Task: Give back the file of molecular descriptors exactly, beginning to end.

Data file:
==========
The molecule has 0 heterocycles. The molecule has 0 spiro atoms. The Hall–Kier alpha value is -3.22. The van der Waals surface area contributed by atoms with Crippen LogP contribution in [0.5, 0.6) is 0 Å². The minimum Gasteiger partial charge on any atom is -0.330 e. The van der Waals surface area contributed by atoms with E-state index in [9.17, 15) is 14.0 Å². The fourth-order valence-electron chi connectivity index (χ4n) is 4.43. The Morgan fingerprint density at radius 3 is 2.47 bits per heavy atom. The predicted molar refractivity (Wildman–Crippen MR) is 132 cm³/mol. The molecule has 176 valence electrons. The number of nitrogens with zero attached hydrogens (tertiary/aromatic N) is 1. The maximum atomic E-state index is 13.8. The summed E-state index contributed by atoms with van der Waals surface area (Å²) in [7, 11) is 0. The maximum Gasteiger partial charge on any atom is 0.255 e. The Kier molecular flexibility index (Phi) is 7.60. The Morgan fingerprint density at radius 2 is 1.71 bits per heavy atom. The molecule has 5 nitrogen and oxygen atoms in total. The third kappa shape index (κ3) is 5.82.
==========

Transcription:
The molecule has 0 heterocycles. The molecule has 0 spiro atoms. The Hall–Kier alpha value is -3.22. The van der Waals surface area contributed by atoms with Crippen LogP contribution in [0.5, 0.6) is 0 Å². The minimum Gasteiger partial charge on any atom is -0.330 e. The van der Waals surface area contributed by atoms with E-state index in [9.17, 15) is 14.0 Å². The fourth-order valence-electron chi connectivity index (χ4n) is 4.43. The Morgan fingerprint density at radius 3 is 2.47 bits per heavy atom. The predicted molar refractivity (Wildman–Crippen MR) is 132 cm³/mol. The molecule has 176 valence electrons. The number of nitrogens with zero attached hydrogens (tertiary/aromatic N) is 1. The maximum atomic E-state index is 13.8. The summed E-state index contributed by atoms with van der Waals surface area (Å²) in [7, 11) is 0. The maximum Gasteiger partial charge on any atom is 0.255 e. The Kier molecular flexibility index (Phi) is 7.60. The Morgan fingerprint density at radius 2 is 1.71 bits per heavy atom. The molecule has 5 nitrogen and oxygen atoms in total. The third kappa shape index (κ3) is 5.82.